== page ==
Wheel - Moving Backwards
Finnish/English band match musical and emotional weight in style
Words: Phil Weller
For any progressive metal band, or indeed any metal band for that matter, sharing your album release date with Dream Theater can be a bit of a burden. Yet, for Finnish/English act Wheel, their debut album's birth alongside their American counterpart's 14th full length only works to put its brilliance into a greater context. Stand them side by side and these newcomers have just as much imagination, but what they lack in legendary status they more than make up for with their fire and steel.
From its manic drum work which often sounds like an octopus doing an avalanche impression, expertly confounded with Tool esque bass to its thick, abrasive and engaging guitar work and its stirring and soulful vocals, this is a record which ticks evey prog metal box with both invention and familiarity.
Very much the sum of its parts, Wheel impressively unite their individual talents across expansive instrumentals, journeying dynamics and bucketloads of engaging melodies courtesy of James Lascelles’ first rate vocal performances. Vultures boasts an irresistible alt rock swagger, coloured intelligently by shifts in focus, feelings and ferocity while the ten minute long Wheel is as cinematic as it is adventerous and ambitious. Lateralus era Tool wades the same murky waters as Alice In Chains inspired darkness and Karnivool meets Radiohead flavoured crescendoes. Yet none of their writing, despite how common the Tool comparisons will undoubtedly be, come off as plagiarist, so engrained in their own vivid personality these songs are. Whether seething on Where The Pieces Lie, cosmically introspective on Tyrants or all of the above and more on Wheel and the sprawling and infectious Up The Chain, this is a band wearing their heart on their collective sleeve, unafraid to allow their hearts conduct their musical chaos.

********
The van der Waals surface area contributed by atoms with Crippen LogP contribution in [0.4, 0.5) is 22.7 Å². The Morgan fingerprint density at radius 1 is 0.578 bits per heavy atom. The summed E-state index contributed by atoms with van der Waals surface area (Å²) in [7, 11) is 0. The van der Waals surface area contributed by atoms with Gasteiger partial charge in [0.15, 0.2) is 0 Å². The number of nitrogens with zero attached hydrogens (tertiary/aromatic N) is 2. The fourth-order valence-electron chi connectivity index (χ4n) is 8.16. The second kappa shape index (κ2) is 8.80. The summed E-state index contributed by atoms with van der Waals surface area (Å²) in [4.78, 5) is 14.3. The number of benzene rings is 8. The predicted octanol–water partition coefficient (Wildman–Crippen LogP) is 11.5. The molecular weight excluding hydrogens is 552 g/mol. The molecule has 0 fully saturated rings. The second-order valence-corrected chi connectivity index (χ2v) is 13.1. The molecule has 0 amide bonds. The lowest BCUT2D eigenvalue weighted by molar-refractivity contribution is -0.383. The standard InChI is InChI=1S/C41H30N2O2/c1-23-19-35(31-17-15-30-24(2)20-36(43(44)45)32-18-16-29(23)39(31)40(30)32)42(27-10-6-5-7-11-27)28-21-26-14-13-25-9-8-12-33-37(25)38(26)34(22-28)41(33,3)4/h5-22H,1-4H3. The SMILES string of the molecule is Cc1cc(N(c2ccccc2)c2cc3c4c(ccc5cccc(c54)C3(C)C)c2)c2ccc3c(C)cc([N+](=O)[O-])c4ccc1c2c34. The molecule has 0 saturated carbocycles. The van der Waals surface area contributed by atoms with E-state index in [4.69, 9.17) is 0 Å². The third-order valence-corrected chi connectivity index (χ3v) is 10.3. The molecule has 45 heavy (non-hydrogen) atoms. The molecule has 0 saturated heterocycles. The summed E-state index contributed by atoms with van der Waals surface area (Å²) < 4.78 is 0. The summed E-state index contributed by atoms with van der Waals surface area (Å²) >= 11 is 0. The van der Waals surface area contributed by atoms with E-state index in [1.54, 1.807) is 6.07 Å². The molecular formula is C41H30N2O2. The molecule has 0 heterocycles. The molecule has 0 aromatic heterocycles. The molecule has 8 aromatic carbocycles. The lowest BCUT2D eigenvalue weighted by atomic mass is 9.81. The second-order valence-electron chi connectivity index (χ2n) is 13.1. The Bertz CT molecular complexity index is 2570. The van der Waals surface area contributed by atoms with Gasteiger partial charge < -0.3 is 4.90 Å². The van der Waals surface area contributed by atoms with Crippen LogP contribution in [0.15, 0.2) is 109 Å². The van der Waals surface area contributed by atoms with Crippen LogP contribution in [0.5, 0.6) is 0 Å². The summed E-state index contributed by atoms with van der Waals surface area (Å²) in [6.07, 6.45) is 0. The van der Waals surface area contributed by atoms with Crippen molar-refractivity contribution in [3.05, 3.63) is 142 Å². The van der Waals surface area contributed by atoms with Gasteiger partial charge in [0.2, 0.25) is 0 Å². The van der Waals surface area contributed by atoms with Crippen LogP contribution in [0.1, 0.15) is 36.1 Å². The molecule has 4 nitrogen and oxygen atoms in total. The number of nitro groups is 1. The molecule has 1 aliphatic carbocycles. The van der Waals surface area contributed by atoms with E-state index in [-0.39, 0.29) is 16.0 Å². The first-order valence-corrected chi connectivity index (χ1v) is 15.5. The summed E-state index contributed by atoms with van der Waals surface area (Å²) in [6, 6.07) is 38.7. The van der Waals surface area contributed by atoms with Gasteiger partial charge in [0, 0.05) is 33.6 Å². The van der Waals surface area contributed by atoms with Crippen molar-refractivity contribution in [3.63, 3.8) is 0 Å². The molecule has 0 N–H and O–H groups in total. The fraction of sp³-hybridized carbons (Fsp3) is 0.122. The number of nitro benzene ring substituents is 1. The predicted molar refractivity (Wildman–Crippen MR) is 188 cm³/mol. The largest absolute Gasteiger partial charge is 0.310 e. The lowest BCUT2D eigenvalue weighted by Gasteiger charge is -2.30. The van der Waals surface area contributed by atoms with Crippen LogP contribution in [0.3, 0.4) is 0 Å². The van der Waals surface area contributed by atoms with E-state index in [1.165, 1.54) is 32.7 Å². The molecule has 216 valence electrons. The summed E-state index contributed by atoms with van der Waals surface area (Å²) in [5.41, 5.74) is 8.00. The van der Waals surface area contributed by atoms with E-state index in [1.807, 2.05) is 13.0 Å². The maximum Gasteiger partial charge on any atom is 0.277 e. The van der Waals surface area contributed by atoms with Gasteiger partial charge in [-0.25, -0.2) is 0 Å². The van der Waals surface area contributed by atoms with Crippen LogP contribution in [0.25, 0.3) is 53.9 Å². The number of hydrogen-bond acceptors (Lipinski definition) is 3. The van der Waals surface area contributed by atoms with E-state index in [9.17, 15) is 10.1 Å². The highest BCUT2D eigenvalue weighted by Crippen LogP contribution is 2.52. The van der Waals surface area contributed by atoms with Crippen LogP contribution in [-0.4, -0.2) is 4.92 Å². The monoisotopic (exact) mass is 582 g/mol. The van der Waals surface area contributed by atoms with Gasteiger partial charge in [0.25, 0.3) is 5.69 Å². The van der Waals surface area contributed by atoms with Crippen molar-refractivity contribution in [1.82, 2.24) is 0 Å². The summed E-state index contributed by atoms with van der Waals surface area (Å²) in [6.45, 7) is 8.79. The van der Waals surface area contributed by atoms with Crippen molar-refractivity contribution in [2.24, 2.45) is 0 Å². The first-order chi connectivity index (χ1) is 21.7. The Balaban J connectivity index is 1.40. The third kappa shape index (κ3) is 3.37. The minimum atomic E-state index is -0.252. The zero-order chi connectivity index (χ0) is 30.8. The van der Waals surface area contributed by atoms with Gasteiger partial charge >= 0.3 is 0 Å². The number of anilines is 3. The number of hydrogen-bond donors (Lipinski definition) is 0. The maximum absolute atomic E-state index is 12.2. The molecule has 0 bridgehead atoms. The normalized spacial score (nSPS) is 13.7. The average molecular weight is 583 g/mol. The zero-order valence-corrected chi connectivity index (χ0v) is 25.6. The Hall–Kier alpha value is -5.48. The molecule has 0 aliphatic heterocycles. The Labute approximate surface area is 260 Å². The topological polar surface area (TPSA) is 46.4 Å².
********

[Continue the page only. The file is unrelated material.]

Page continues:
Of the album's lyrics, English born Lascelles, who formed the band upon moving to Finland, says: “Censorship in academia is becoming increasingly common. If it continues, filtering out into films, comedy and music – we’ll end up in a place where nobody can say anything anymore. On this album, rather than looking at an environmental or economic dystopia, we’re anticipating more of a social one.”
And listening to the record, everything sounds driven, purposeful, impassioned. And what a record it is as a result. Ferocious and feverious, few debut albums have bee this emotionally and sonically expansive and established in years. Sure, today Dream Theater will be getting everyone’s attention, but in the grand scheme of things, as good as Distance Over Time is, this is a record that arrives with an air of freshness, of something different that truly deserves your attention. But this isn’t a one day only thing and so expect this band to stay etched in the prog metal world’s psyche for years to come.